1. Place the following terms in size order, from largest to smallest, based on the structures or concepts they represent: a. chromosome
Gene pool, genome, chromosome, gene, DNA
2. Distinguish between:
a. an autosome and a sex chromosome
b. genotype and phenotype
c. DNA and RNA
d. recessvie and dominant traits
e. pedigrees and karyotypes
f. gene and genome
a. An autosome does not carry genes that determine sex. A sex chromosome does.
Genotype is the allele constitution in an individual for a particular gene. Phenotype is the physical expression of an allele combination.
DNA is a double-stranded nucleic acid that includes deoxyribose and the nitrogenous bases adenine, guanine, cytosine and thymine. DNA carries the genetic information. RNA is a single-stranded nucleic acid that includes ribose and the nitrogenous bases adenine, guanine, cytosine and uracil. RNA carries out gene expression.
A recessive allele determines phenotype in two copies. A dominant allele determines phenotype in one copy.
A pedigree is a chart of family relationships and traits. A karyotype is a chart of chromosomes.
A gene is a sequence of DNA that encodes a protein. A genome is a complete copy of the total genetic information for an individual.
3. Explain how DNA encodes information
The sequence of DNA nucleotides (A, G, C, T) in a gene comprises a genetic code that is read three nucleotides at a time to direct the building of proteins from amino acids.
4. Explain how all humans have the same genes, but vary genetically
Humans may have the same genes but differ genetically in the alleles (gene variants) that they have.
5. Explain how a genome-wide association study, gene expression profiling,and DNA sequencing of a gene or genome differ.
A genome-wide association study examines the whole genome for variations such as SNPs that can be associated with (are found much more often among individuals with) certain conditions or traits of interest. Gene expression profiling measures patterns and levels of mRNA to reveal cellular activity. DNA sequencing analyzes the order of DNA nucleotides (A, G, C, T) in a molecule of DNA or across the entire genome.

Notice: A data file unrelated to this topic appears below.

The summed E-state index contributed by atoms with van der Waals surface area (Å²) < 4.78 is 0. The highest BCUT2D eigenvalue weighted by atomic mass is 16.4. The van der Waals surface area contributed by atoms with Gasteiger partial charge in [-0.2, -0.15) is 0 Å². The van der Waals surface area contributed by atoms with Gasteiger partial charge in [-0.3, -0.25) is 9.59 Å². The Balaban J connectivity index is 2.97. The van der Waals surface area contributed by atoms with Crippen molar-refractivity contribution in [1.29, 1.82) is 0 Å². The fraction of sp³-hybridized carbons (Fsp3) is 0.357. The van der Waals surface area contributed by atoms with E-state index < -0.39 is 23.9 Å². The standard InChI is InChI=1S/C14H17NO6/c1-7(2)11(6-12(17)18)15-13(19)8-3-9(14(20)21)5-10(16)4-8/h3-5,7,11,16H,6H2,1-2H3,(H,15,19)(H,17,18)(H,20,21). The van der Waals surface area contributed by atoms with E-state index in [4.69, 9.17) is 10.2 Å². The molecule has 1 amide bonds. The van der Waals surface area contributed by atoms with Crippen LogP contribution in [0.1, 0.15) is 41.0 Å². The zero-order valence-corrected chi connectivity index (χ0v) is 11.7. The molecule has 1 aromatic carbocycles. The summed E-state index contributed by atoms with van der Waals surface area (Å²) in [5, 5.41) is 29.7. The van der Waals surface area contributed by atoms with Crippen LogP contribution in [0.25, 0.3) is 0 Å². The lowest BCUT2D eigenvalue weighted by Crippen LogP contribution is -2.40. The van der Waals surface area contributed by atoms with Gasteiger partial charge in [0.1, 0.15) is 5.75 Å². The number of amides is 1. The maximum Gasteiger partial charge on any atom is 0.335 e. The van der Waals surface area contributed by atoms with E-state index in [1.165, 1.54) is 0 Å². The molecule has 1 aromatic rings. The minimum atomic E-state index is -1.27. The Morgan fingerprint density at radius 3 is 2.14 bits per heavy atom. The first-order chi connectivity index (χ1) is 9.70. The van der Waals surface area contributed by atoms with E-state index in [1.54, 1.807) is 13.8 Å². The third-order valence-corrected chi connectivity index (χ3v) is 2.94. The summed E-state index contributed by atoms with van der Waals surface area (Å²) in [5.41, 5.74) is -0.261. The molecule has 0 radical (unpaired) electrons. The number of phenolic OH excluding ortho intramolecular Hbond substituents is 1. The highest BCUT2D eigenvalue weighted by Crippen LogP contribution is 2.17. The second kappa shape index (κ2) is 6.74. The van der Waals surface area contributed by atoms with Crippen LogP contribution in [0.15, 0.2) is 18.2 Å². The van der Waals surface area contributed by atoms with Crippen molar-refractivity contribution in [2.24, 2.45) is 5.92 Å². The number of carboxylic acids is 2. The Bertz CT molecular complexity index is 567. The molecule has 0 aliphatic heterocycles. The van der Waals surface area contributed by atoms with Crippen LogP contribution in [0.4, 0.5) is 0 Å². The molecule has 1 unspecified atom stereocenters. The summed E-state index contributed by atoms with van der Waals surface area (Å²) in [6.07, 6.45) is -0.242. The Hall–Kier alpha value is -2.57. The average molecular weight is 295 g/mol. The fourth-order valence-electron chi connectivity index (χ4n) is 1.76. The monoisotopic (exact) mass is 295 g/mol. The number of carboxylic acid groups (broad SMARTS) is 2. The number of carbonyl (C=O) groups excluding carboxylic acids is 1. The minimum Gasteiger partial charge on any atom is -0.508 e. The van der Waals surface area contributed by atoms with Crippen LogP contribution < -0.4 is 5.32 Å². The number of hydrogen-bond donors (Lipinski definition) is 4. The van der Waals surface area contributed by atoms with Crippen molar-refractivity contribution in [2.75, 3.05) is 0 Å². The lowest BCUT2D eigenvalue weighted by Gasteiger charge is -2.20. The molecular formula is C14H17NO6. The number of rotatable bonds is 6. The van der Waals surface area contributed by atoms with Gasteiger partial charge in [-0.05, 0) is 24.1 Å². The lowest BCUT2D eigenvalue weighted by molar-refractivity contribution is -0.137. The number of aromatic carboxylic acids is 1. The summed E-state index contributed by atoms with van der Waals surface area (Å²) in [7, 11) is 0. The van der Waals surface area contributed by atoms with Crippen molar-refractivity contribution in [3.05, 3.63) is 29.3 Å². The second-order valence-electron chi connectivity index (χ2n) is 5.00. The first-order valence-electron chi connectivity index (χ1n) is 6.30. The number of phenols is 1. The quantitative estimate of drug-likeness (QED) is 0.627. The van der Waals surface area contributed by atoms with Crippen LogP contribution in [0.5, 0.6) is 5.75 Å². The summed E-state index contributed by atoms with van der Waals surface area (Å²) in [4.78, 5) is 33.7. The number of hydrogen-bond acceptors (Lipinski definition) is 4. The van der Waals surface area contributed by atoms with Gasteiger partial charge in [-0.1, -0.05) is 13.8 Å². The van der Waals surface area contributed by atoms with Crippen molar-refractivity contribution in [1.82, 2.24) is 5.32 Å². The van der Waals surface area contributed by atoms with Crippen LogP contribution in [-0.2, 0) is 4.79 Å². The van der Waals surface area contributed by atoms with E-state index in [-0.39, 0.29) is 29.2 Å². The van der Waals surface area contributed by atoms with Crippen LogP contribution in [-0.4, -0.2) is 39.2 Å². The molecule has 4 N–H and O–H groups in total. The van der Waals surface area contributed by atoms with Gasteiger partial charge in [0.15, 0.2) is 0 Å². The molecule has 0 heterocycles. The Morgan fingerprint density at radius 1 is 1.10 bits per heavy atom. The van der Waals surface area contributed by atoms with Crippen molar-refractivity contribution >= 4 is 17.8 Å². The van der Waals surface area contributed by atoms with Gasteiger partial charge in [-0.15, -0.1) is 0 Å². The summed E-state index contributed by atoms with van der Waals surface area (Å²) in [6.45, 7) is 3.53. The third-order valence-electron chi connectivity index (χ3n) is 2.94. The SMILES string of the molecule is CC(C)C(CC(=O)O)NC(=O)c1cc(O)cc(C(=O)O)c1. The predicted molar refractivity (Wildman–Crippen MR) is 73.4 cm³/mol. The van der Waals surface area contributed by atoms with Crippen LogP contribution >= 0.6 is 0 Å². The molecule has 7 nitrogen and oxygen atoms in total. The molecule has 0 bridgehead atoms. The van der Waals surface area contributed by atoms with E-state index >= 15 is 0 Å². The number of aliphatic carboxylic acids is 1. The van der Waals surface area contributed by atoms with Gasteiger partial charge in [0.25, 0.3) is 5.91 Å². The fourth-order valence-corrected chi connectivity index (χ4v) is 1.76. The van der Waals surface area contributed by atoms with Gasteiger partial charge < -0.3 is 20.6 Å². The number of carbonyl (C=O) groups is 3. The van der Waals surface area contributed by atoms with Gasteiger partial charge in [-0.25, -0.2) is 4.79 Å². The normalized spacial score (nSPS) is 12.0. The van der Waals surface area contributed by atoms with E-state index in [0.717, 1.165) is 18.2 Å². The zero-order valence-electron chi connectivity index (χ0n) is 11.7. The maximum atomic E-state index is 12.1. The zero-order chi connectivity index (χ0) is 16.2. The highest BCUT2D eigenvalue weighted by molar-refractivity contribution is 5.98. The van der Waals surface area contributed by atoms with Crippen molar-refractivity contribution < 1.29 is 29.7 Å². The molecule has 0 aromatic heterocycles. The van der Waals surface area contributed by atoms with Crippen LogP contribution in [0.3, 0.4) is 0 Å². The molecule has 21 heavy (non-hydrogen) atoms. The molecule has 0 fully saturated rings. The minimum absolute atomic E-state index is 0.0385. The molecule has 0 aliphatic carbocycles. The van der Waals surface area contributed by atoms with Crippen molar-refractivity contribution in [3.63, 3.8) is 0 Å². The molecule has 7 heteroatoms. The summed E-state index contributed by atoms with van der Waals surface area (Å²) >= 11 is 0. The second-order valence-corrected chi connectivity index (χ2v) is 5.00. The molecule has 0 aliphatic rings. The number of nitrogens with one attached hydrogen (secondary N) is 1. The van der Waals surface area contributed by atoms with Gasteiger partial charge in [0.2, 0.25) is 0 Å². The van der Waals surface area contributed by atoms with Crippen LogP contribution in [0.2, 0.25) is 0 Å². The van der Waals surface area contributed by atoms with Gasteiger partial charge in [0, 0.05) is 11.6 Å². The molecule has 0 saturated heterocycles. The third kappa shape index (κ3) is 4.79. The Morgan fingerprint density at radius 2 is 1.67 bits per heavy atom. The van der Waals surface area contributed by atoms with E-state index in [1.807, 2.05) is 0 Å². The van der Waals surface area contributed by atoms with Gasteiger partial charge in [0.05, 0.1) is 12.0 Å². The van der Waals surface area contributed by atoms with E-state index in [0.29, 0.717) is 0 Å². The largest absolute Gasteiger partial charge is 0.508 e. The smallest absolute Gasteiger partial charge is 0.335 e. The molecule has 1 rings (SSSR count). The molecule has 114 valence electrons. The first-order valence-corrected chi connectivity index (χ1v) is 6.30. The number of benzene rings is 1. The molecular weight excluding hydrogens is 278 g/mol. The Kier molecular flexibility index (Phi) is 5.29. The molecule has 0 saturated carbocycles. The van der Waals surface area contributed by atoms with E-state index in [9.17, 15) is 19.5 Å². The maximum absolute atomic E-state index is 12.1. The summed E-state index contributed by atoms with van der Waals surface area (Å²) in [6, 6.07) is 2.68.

6.Explain how all cells in a person’s body have the same genome but are of hundreds of different types that look and function differently.
Differential expression of genes creates distinctive cell types
7.Suggest a practical example of gene expression profiling
Gene expressing profiling can be used to identify a drug to which a person’s cancer cells are likely to respond.
8.Expain the protections under the Genetic Information Nondiscrimination Act, and the Limitations
GINA protects people from being fired or denied health insurance based on genetic testing, for companies or organizations above a certain size. Limitations include extent and type of coverage (no life insurance) and specific sanctions for violations.
9.Explan what an application of a “diseasome” type of map (figure 1.8 might provide help)
A diseasome might show that drugs effective for one disease might be useful in treating another disease, to which it is linked by gene expression patterns.
10.Cite an example of phrase that illustrates genetic determinism
Answers vary depending on student experience. “He has the gene for sense of humor,” or “She has the gene for a great sense of style.”
11.Give an example of a genome that is in a human body, but is not human
The genome of a bacterial species that lives in the human gut.
1. If you were ordering a genetic test panel, which traits and healthy risks would you like to know about, and why? Students may be concerned about specific diseases in their families, common conditions such as Alzheimer disease and cardiovascular disease, or...
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